Zuma is above mere middle-class morality
It is truly amazing to what levels of depravity President Jacob Zuma manages to make men stoop.
On Friday we had the incredible spectacle of the Minister of Public Works, the until-then-relatively-credible former trade union leader Thulas Nxesi, making a complete ass of himself as he tried to defend the fact that taxpayers' money is being used to build the president a R238-million palace in his home village, Nkandla.
Nxesi - instead of being absolutely outraged that his department is being abused to build the president a private palace while the man has the use of at least three massive residences in Pretoria, Cape Town and KwaZulu-Natal - used all manner of excuses to try to justify this blatant looting of the taxpayers' money. First we heard that Zuma deserves such largesse because he is the president of the country and therefore his security needs to be ensured.
Then we couldn't be given details of the expenditure because the place is a "national key point". Really? His three state-owned houses may be national key points (that is, sensitive from a national security perspective) but I still have to find a reason why this man's private residence is a sensitive security installation deserving of a R238-million upgrading.
When journalists cornered Nxesi he then revealed that, actually, we are judging the president from a middle-class viewpoint.
I think the country is going to the dogs when we start saying that looting the state is part of African culture, which is basically what Nxesi was saying.
Then the man said he would hunt down and prosecute whoever leaked this story to the City Press newspaper. The whole thing makes one want to puke.
So the outrageous spending of R238-million of taxpayers' money is not worth investigating but the whistle-blower will be hunted down and punished by the minister? Is this really the ANC of Oliver Tambo?
Any self-respecting head of state who had overseen what Zuma's administration went through in the past week would step down immediately. Scandal is everywhere.
The former wife of the "key" security minister in Zuma's cabinet was sent to jail for 20 years for drug trafficking.
Then the smell of the Nkandlagate looting continued to spread and was defended by the president's spokesman and Nxesi. Then nearly the entire board of SA Airways resigned, citing government incompetence for their decision. A man linked to a dodgy company was then appointed chairman of the new board of SAA.
Zuma's appointment of Menzi Simelane as head of the National Prosecuting Authority was declared invalid by the Constitutional Court.
Strikes continue to spread like wildfire throughout the mining industry, with transport workers becoming increasingly violent. The police reportedly stood and watched them break the law.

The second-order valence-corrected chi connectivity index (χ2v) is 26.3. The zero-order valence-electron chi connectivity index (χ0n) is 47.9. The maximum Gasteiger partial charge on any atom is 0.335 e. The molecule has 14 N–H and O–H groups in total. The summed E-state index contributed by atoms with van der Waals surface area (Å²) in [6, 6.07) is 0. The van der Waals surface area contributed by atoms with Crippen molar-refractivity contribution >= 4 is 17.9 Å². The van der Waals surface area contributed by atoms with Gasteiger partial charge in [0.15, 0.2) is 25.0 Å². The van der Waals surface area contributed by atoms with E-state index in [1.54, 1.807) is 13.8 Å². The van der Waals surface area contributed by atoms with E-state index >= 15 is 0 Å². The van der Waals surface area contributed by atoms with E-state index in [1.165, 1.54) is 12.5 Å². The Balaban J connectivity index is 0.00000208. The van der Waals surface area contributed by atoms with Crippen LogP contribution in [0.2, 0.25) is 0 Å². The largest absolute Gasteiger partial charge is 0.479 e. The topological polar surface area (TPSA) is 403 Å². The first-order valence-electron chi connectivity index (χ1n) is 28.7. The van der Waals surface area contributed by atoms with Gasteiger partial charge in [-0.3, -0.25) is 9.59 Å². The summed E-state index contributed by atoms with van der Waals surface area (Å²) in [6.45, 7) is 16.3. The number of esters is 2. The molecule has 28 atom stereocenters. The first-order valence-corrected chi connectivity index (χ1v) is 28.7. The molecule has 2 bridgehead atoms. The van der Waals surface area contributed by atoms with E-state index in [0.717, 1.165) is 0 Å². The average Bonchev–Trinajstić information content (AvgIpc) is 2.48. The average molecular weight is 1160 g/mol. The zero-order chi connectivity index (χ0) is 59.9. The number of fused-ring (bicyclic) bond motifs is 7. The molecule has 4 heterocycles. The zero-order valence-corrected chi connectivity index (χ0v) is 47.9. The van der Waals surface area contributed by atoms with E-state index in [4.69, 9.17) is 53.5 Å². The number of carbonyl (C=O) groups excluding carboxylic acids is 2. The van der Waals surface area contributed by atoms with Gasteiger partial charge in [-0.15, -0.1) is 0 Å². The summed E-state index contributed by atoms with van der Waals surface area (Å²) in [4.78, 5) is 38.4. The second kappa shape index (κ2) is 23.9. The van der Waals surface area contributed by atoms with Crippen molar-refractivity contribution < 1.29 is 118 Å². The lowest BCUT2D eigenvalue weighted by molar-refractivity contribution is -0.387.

Two leaders of the National Union of Mineworkers were killed in the most horrific way in North West.
As all this takes place, the Department of Education still has not delivered textbooks to some pupils in Limpopo - with only a month to go before examinations start. Non-government organisations had to go to court for the third time last week to force the government to deliver the textbooks.
Take all these incidents, all within a week, and you realise that Zuma is not a leader. He is not even a Mickey Mouse of a head of state. This administration is a nightmare, a horrific accident lurching from one disaster to the next every single day. It is no wonder that the Financial Times declared that ours is a country that is in political drift.
We cannot afford this sort of thing. About sevenmillion of our fellow countrymen are unemployed. Nearly 16million of us are receiving social grants. A small minority enjoy extraordinary lifestyles, making us one of the most unequal societies in the world.
What this means is that we are a country on a knife-edge. The levels of inequality and poverty we have here, if left unaddressed or in the hands of the likes of Zuma, mean that we are headed straight towards social upheaval.
Here is the depressing thing, though. Last week Zuma sent out Nxesi to do his dirty work for him. It is not the first time that Zuma has done this - hundreds of ANC leaders did exactly the same thing for him in the run-up to the ANC conference in Polokwane in 2007.
In the next two months many ANC leaders, like Nxesi, will work for Zuma to ensure that he gets a second term as ANC president and therefore a second term as president of the state.
And the devastation Zuma has wrought on the country for the past three years will continue.